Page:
Pattern: "Knotty but Nice" by Natalie Larson, available free here
Yarn: Debbie Bliss Cashmerino Aran (color #300500) - 55% merino wool/33% microfiber/12% cashmere
Plus: Really well-written, highly addictive pattern. This yarn makes a really nice pairing since cables pop so beautifully in this round, plumpy yarn. To make everything that much sweeter, I found the yarn a few weekends ago in the 50% off bin at my LYS.
Delta: I had so much fun doing this, I got major hand cramps as I powered through round after round, saying, "I'll stop after this row...."
Pattern: "Stacked Wedges" by Lynne Barr, available in Knitting New Scarves
Yarn: Spinning Rainbows Handspun Yarn
Plus: This scarf flew off the needles in a flash. The short rows broke up the monotony of garter stitch; the garter stitch balanced the counting required for the short rows. All in all, a fun but easy scarf. I think I've mentioned before that Lynne Barr is kind of a rock star.
Delta: This yarn, a gift from my mother, was a rather difficult customer. I was anxious to find an appropriate home for this unique, local handspun, but it took more than a few false starts to find its match. To begin with, the rustic two-ply ranged from dk weight to bulky from foot to foot, inch to inch, making gauge a nightmare. Furthermore, the wool is minimally processed, thereby leaving it a lanolin-rich treasure trove of hay and stickers, both of which I tried my best to pick out as I went. Finally, the ply was quite crisp in some areas, while nearly felted and fuzzy in others, rendering any fancy stitchwork a total waste of time. Thus, I had to think non-fitting, industrial, and geometric, respectively. I think I managed it here and, as a result, honored the gifts and charm of the fiber.
Alrighty, so that's two more Christmas gifts, which I can add to that green hat, the blue beaded hat, the orange fingerless mitts, and the pink/orange cowl. I've also got a girl scarf and some boy mitts on the needles, along with a special order ponchette for my mother-in-law and a special-order toddler hat for a dear friend of my mother. So, if I finish everything I've started so far...that's ten gifts. Doesn't seem like many, and I'm beginning to panic. There are many more available yarn+project pairings in the stash, but what I'm short on is time. Adding to the sticky, I'm flying into Dallas on Sunday, so I'll have to choose my last-ditch-effort projects in advance, weighing speed of completion (super-bulky weight hats?!) against space in my bags (oh, uh, lace shawls). Blimey! If only I had MONEY for Christmas this year. Hopefully family and friends will understand.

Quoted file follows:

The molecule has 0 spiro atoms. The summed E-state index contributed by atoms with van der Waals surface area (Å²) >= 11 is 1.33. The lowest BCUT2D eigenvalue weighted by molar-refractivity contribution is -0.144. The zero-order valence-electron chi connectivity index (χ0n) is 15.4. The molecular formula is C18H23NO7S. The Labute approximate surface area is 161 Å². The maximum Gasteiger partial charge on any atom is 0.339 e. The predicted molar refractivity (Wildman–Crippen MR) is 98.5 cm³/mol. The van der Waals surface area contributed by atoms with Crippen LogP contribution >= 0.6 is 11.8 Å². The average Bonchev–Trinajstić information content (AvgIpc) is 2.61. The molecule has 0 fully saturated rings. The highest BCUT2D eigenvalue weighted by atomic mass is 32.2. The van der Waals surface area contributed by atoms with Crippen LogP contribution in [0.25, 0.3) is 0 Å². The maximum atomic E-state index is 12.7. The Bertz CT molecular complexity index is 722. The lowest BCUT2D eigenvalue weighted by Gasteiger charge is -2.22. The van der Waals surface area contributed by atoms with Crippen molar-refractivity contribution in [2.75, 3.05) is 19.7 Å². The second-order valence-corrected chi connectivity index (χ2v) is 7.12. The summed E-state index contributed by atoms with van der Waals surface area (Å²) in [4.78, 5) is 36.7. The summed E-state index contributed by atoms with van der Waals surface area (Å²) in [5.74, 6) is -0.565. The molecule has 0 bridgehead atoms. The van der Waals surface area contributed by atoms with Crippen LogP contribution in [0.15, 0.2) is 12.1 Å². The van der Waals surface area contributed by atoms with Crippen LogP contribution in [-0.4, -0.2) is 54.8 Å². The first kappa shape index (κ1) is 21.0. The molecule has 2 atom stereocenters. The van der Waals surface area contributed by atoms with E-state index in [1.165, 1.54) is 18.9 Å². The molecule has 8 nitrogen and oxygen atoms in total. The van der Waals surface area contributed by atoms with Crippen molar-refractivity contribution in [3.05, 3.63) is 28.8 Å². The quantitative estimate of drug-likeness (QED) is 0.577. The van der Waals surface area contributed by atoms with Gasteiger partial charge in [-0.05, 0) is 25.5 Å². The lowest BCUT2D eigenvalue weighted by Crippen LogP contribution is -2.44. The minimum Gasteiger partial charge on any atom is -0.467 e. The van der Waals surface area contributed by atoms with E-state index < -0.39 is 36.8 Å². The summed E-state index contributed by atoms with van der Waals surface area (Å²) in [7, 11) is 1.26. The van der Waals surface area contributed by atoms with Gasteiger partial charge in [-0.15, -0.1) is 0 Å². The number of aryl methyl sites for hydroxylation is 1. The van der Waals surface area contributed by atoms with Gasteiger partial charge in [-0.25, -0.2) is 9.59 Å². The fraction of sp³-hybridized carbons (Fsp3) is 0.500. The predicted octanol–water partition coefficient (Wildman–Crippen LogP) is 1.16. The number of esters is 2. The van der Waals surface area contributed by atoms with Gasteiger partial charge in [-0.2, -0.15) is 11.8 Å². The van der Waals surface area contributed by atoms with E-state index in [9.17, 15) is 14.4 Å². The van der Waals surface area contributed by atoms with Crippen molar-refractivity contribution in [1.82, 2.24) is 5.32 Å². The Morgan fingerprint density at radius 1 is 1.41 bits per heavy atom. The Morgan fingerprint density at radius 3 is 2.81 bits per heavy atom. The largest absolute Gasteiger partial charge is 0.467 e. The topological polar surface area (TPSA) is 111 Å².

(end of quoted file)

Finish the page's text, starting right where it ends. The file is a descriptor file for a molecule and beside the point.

Watts' Afghan of Eternity Square #35/36 (Sweet Jesus, just one more!)
Pattern: "Darkside Cowl," by Sara Fama, available as a free pdf download on Ravelry
Yarn: Lorna's Laces Lion and Lamb - single ply aran weight, 50% silk/50% wool/400% HEAVEN!!!
Plus: In the future, we'll all be born with our necks permanently swathed in Lion and Lamb. And everyone knows I'm a sucker for groovy textures and geometric designs.
Delta: The fun was over too soon. I see a few more of these cowls in my future. I also foresee being yarn-poor in that same future.
Pattern: "Knit 'Suede Baby Booties'," by Candi Jensen, available free but with minor hassle here